Council confirms safeguarding review will take place into death of homeless man Musa at Stoke Newington bus stop
PUBLISHED: 17:09 22 November 2019 | UPDATED: 18:35 22 November 2019
A full-scale review will take place into the death of Musa Sevimli, the homeless man who died in the Stoke Newington bus stop he had been living in.
Musa, believed to be in his early 60s, died in the early hours of July 30 at the Princess May Road bus stop in Stoke Newington Road, outside Beyond Retro.
The former shoemaker had been camped there on and off for about a year but had been a fixture in the area for years.
His death rocked the community, with many people saying they had repeatedly reported his situation and that more should have been done to help him.
Ngozi Fulani, the founder of domestic abuse charity Sistah Space who befriended Musa, believes he lacked capacity to make his own decisions and was "left to die".
Hackney Council said Musa repeatedly refused assistance from outreach groups, but launched a review to ensure he was offered the right support. It has now confirmed his death meets the criteria for a Safeguarding Adults Review (SAR).
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Homeless outreach group Streets Kitchen set up a weekly kitchen next to the bus stop where Musa died the week after his death. Demand has grown so much that the group now holds two events a week, on Fridays and Saturdays, attended by up to 50 people each.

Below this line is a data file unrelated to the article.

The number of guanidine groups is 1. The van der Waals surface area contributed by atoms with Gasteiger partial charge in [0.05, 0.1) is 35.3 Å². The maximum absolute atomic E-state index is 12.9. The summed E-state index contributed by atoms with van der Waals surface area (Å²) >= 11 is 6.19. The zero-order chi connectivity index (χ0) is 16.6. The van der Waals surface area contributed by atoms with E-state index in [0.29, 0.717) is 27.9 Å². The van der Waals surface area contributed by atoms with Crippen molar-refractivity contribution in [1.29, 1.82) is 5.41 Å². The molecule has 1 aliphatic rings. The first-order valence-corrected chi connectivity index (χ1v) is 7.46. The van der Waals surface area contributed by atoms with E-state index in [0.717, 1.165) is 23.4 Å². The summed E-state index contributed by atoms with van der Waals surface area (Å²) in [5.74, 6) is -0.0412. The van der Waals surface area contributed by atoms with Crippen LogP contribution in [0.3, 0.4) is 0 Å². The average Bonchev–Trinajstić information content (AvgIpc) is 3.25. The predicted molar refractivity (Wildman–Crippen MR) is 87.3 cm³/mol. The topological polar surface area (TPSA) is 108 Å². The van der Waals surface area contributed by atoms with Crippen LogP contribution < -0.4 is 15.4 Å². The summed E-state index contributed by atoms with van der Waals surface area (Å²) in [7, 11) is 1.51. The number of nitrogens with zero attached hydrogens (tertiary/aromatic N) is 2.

Founder Jon Glackin believes there was a duty of care failure and Musa should have been helped, and criticised the time it has taken to get to this stage of the review process.
"Considering we were promised an urgent inquiry this is not good enough," he said. "We're four months down the line.
"The guy was immobile and should have been a priority case, not left to lie on the street."
A council spokesperson said: "The City and Hackney Safeguarding Adults Board has agreed that Mr Sevimli's death meets the criteria for a SAR as a number of agencies were involved in supporting him, and it believes there is multi-agency learning to be derived.
"The board will decide what format this will take in the coming weeks and in the meantime all involved agencies will be asked to complete interim reviews of their service area to gain any early learnings.
"Once commissioned, SARs can take up to around six months to complete and be finalised by the board".